Jeff Pearlman

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There’s always one guy …

When “one guy” doesn’t get companionship, he’ll often cold call people.

Am sitting in a Starbucks, trying to work. This is a pretty crowded place, and the individual tables are all filled. So I’m sitting at a long rectangular one with eight seats—sorta like a Thanksgiving setup, except with people I’ve never before met. Across the way is a short Asian woman in a yellow sweater. To my immediate right is an older white guy, bald and series. And, to my left, is a man—mid 60s—green sweater, sorta frumpy, listening to an iPhone.

He’s the one guy.

By “the one guy,” I mean the person who, inevitably, will talk your ear off. It starts innocently enough. When I sat, he asked, “Are you a teacher?”

This was an immediate tipoff, because why the hell would a teacher be sitting in a Starbucks on a Tuesday afternoon at 10:14 am? I could see it in his eyes*—talk to me; let’s chat; I’m bored; c’mon, gimme a half hour to tell you about my father’s old ’57 Corvette.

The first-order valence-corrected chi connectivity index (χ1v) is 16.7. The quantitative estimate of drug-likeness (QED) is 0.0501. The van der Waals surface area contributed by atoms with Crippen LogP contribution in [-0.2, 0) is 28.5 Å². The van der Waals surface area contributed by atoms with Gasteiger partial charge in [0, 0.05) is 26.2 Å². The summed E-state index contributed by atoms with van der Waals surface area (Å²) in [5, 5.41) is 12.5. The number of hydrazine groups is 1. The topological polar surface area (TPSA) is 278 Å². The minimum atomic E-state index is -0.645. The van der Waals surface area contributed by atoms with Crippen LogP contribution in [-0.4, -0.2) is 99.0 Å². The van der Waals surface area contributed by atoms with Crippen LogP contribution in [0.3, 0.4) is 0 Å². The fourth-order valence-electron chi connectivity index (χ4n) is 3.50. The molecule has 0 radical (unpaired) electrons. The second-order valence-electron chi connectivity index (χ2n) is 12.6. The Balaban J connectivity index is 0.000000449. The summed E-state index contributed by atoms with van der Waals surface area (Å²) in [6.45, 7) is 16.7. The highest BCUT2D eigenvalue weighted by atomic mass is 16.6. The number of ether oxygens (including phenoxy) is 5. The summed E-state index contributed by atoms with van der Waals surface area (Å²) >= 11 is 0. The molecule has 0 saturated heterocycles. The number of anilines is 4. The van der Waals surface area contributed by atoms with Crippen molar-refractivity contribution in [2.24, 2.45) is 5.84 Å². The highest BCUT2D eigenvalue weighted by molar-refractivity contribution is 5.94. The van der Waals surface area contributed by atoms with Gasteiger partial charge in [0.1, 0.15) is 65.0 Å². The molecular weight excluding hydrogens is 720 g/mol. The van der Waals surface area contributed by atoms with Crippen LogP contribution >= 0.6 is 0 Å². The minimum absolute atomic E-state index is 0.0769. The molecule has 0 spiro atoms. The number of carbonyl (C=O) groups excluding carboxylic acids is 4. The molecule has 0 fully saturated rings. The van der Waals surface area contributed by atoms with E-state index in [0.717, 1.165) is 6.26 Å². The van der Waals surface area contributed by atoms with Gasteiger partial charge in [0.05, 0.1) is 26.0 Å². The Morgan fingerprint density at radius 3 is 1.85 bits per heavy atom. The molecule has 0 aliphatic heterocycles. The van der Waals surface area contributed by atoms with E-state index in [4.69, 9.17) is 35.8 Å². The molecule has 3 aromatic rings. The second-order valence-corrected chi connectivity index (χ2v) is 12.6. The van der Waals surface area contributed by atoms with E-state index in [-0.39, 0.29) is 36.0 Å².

Because I tend to be a talker, I get it. I 100 percent get it. Loneliness is a bitch, and the Starbucks Thanksgiving table is often the cure. But, well, most of us do, in fact, come here to work. So, to get sucked into “one guy’s” vortex if verbal hell is to return home with nothingness.

Oy.

* OK, I couldn’t see it in his eyes. In fact, I loathe when journalists write about the eyes, as if they’re scopes into the soul. I’ve looked into a million pairs of eyes, and I’ve never seen shit. It’s myth.

Showtime Book
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Once again, Jeff Pearlman has produced an exhaustively researched, elegantly written book that re-creates one of the most colorful and memorable teams of the modern era. No basketball fan's bookshelf will be complete without it.

— Seth Davis, author of Wooden: A Coach's Life